good luck, i feel for you and your son, this is hard. you sound like you care very much and are thinking about this very carefully, you will all get thru this. 

post #17 of 79
Quote:
Originally Posted by Adaline'sMama View Post

I agree, I feel like no one would hesitate if this were two 16 & 17 year old boys sexually assaulting a 13 year old girl. The idea of anyone not calling the police would be absurd. Why would it be any different this way?

This exactly was my first reaction.  I assume your hesitation is based on making your ds even more uncomfortable/upset by what happened and I understand that completely.  I can imagine it is even harder for a boy to talk about something like this because he may feel like he was "supposed" to like it.  I am so glad for him that he has a relationship with you that he felt he could come home and tell you what happened. 

post #18 of 79
Quote:
Originally Posted by Linda on the move View Post

FWIW, I think you are doing the absolute right things.

Me too. . . you have a good game plan.  I hope everything works out and your son is able to heal and move on.  

 

Amy

post #19 of 79
Quote:
Originally Posted by greenemami View Post
 I am so glad for him that he has a relationship with you that he felt he could come home and tell you what happened. 

 

 

yeahthat.gif  It says a lot about the relationship you have built with your son up til now, and the level of trust he has in you.

post #20 of 79

In response to the bolded - are you kidding me???  Overreacting?  What if this was a 13 (almost 14) year old girl and a 17 year old boy??  Just because the boy was the victim doesn't mean it is still not sexual assault and a crime.  According to the boy he said no.  No means no.  PERIOD.  I would go to the police.  Otherwise you are telling your son it is okay for him to be victimized because he is a boy.  I cannot believe people think that it is overreacting to go to the police!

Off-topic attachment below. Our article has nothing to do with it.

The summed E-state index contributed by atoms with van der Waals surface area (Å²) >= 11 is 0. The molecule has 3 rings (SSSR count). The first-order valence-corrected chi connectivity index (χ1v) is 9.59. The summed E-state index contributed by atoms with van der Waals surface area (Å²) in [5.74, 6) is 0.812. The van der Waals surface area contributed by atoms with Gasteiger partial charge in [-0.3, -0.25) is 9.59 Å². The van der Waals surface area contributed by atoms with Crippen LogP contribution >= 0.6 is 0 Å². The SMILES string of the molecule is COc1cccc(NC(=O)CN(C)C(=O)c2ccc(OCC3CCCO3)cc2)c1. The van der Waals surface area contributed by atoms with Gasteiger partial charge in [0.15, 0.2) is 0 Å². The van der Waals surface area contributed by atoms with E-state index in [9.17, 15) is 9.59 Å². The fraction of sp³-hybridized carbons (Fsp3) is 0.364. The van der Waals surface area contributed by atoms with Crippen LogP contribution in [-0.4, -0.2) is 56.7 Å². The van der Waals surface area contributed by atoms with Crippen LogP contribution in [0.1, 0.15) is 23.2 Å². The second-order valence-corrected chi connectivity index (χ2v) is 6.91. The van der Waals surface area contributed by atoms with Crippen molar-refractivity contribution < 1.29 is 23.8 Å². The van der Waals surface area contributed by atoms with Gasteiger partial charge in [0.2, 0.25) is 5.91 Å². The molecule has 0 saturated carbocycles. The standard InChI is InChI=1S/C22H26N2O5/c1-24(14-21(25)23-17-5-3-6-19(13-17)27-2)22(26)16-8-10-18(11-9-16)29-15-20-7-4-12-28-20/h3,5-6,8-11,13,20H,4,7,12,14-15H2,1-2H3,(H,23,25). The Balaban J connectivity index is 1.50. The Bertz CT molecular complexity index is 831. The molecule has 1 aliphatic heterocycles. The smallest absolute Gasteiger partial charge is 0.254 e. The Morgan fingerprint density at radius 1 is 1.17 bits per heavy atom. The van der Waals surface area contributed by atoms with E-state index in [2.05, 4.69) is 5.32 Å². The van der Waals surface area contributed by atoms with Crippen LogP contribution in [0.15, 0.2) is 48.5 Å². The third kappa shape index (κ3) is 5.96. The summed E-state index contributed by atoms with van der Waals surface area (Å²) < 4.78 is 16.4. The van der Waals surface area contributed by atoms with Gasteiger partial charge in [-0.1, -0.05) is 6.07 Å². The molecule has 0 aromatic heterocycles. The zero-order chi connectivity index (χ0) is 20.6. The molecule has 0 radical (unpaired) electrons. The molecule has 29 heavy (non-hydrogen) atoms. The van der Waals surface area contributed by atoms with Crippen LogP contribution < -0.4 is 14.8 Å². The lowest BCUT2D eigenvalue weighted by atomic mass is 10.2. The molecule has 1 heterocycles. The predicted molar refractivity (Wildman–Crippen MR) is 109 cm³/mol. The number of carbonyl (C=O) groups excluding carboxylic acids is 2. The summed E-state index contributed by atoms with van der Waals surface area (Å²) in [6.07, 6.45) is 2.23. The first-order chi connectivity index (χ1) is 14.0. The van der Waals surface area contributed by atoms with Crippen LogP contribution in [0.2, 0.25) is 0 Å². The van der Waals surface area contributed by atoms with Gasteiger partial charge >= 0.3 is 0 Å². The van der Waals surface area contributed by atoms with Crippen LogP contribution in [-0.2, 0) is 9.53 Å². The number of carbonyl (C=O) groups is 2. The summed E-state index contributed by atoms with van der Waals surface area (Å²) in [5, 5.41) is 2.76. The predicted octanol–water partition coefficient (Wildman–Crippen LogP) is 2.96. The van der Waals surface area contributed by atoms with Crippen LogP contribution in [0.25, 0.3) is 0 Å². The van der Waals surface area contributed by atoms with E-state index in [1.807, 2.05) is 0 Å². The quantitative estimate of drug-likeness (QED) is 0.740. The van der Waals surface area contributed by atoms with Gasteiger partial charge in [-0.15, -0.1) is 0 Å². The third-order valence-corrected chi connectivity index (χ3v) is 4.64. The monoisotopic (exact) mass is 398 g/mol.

Quote:
Originally Posted by CarrieMF View Post

I would not go to the police, cps or anything like that.  That is overreacting, imo.

 

I would go to the school & the school board.  With the police, cps & the school/board it will be your dh's word against theirs(and they will most likely deny it or say your DS/the other boy initiated it.

 

However I would want to know why these kids were not supervised during this(and previous) camping trips.  How was your son able to shower alone with both girls plus do other stuff with them, and these girls do it to at least 1 other boy.  Where were the adults?

 

My dd is the same age as your son(14 in nov) & has been going to a summer camp for 3 years now. The kids at this camp are aged from 9-18 with some of the young adults there too.  The boys stay in 1 dorm, the girls in another.   Boys are not allowed in the girls dorm & the girls are not allowed in the boys dorm. They have had some of the younger boys staying in the basement(dorm rooms still) in the girls dorm but they are not allowed on the girls floors & vice versa.  there are people supervising to make sure the kids stick to these rules.